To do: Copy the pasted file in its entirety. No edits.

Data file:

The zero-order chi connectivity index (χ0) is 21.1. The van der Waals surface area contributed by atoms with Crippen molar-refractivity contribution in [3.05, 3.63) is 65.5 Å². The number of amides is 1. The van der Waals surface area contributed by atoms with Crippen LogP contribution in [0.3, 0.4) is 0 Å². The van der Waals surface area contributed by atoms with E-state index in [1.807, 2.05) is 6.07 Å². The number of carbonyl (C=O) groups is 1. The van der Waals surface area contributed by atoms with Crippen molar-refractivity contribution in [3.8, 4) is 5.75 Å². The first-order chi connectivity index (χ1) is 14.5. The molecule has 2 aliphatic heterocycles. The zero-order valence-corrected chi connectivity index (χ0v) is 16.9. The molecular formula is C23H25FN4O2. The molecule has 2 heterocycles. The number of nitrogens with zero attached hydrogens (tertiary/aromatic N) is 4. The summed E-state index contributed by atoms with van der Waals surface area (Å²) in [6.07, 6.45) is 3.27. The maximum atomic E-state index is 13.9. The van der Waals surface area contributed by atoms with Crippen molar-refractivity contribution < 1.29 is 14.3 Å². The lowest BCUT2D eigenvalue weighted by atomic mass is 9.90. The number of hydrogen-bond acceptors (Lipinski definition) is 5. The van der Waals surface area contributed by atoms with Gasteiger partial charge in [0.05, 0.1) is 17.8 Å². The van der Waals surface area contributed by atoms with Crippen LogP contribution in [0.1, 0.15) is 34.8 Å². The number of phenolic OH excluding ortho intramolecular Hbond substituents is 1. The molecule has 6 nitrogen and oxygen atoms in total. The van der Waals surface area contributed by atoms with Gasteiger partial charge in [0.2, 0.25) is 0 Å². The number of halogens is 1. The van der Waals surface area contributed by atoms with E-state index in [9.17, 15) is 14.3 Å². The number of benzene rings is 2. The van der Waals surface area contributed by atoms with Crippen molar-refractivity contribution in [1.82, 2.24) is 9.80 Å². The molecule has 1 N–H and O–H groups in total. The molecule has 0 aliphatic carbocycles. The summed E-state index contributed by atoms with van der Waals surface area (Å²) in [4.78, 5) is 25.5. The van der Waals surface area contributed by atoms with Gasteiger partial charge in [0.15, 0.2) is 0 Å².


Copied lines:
The zero-order chi connectivity index (χ0) is 21.1. The van der Waals surface area contributed by atoms with Crippen molar-refractivity contribution in [3.05, 3.63) is 65.5 Å². The number of amides is 1. The van der Waals surface area contributed by atoms with Crippen LogP contribution in [0.3, 0.4) is 0 Å². The van der Waals surface area contributed by atoms with E-state index in [1.807, 2.05) is 6.07 Å². The number of carbonyl (C=O) groups is 1. The van der Waals surface area contributed by atoms with Crippen molar-refractivity contribution in [3.8, 4) is 5.75 Å². The first-order chi connectivity index (χ1) is 14.5. The molecule has 2 aliphatic heterocycles. The zero-order valence-corrected chi connectivity index (χ0v) is 16.9. The molecular formula is C23H25FN4O2. The molecule has 2 heterocycles. The number of nitrogens with zero attached hydrogens (tertiary/aromatic N) is 4. The summed E-state index contributed by atoms with van der Waals surface area (Å²) in [6.07, 6.45) is 3.27. The maximum atomic E-state index is 13.9. The van der Waals surface area contributed by atoms with Crippen molar-refractivity contribution < 1.29 is 14.3 Å². The lowest BCUT2D eigenvalue weighted by atomic mass is 9.90. The number of hydrogen-bond acceptors (Lipinski definition) is 5. The van der Waals surface area contributed by atoms with Gasteiger partial charge in [0.05, 0.1) is 17.8 Å². The van der Waals surface area contributed by atoms with Crippen LogP contribution in [0.1, 0.15) is 34.8 Å². The number of phenolic OH excluding ortho intramolecular Hbond substituents is 1. The molecule has 6 nitrogen and oxygen atoms in total. The van der Waals surface area contributed by atoms with Gasteiger partial charge in [0.2, 0.25) is 0 Å². The number of halogens is 1. The van der Waals surface area contributed by atoms with E-state index in [9.17, 15) is 14.3 Å². The number of benzene rings is 2. The van der Waals surface area contributed by atoms with Crippen molar-refractivity contribution in [1.82, 2.24) is 9.80 Å². The molecule has 1 N–H and O–H groups in total. The molecule has 0 aliphatic carbocycles. The summed E-state index contributed by atoms with van der Waals surface area (Å²) in [4.78, 5) is 25.5. The van der Waals surface area contributed by atoms with Gasteiger partial charge in [0.15, 0.2) is 0 Å².